|کد مقاله||کد نشریه||سال انتشار||مقاله انگلیسی||ترجمه فارسی||نسخه تمام متن|
|101700||161289||2016||6 صفحه PDF||سفارش دهید||دانلود رایگان|
• Medical doctors have a high rate of suicide.
• Professional regulatory investigation is a risk-factor for suicide.
• Coroners should identify deaths and report them to prevent further deaths.
• The General Medical Council has a demonstrable duty of care towards doctors.
• Modification of existing operational practices is needed.
The suicide of doctors under regulatory investigation in the United Kingdom has recently been under scrutiny. Despite a commissioned report into the issues surrounding these deaths, we discuss a variety of procedural and legal lacunae not yet openly considered for reform. We identified that the UK coronial system has in place several legal instruments requiring coroners to report the physician suicides as preventable to the regulatory body, the General Medical Council (GMC). We were unable to identify that these suicides were reported in line with established legislation. We also explored the relationship between the GMC and its registered doctors, concluding that the GMC does indeed have a duty of care towards its members on this important matter and that there should be procedural reform to tackle the inherent risk of suicide whilst under investigation.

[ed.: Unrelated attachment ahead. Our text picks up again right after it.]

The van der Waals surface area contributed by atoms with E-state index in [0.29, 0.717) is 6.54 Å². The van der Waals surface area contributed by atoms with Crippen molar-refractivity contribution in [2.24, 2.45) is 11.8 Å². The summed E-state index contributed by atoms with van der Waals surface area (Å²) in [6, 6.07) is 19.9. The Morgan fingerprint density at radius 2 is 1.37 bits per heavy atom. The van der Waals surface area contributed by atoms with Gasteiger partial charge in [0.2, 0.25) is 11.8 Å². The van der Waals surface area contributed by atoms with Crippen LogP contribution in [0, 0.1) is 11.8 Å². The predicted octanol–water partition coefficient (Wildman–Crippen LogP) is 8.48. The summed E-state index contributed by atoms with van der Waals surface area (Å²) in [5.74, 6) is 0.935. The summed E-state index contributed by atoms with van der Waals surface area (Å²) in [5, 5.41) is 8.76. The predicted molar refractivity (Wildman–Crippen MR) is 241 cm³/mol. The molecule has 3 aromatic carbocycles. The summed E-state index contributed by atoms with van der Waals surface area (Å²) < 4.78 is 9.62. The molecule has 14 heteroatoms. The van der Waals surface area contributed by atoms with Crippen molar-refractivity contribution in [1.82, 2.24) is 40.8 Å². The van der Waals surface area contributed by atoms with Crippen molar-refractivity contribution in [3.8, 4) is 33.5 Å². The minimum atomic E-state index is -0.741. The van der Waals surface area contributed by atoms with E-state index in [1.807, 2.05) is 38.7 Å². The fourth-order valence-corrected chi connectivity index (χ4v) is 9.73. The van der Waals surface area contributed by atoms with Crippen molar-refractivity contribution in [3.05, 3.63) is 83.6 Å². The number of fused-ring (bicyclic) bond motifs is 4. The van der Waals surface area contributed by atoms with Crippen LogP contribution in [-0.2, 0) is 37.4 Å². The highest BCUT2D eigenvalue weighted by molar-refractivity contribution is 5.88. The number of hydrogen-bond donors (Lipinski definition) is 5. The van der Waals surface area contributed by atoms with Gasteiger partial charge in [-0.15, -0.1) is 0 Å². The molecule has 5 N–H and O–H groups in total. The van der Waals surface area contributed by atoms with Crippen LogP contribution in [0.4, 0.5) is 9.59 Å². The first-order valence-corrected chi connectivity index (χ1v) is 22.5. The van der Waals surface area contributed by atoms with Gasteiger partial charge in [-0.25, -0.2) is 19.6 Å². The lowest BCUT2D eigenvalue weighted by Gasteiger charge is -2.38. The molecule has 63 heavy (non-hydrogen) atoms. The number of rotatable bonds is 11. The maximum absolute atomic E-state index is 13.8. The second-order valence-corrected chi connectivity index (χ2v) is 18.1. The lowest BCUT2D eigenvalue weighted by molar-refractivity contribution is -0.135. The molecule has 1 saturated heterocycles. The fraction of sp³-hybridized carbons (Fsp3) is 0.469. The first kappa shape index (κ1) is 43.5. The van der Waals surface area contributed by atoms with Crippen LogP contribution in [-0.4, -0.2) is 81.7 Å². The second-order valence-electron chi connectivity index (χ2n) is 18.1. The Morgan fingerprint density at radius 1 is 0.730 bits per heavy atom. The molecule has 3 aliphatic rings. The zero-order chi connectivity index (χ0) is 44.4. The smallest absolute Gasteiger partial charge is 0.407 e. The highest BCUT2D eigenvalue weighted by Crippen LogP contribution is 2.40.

Journal: Journal of Forensic and Legal Medicine - Volume 37, January 2016, Pages 22–27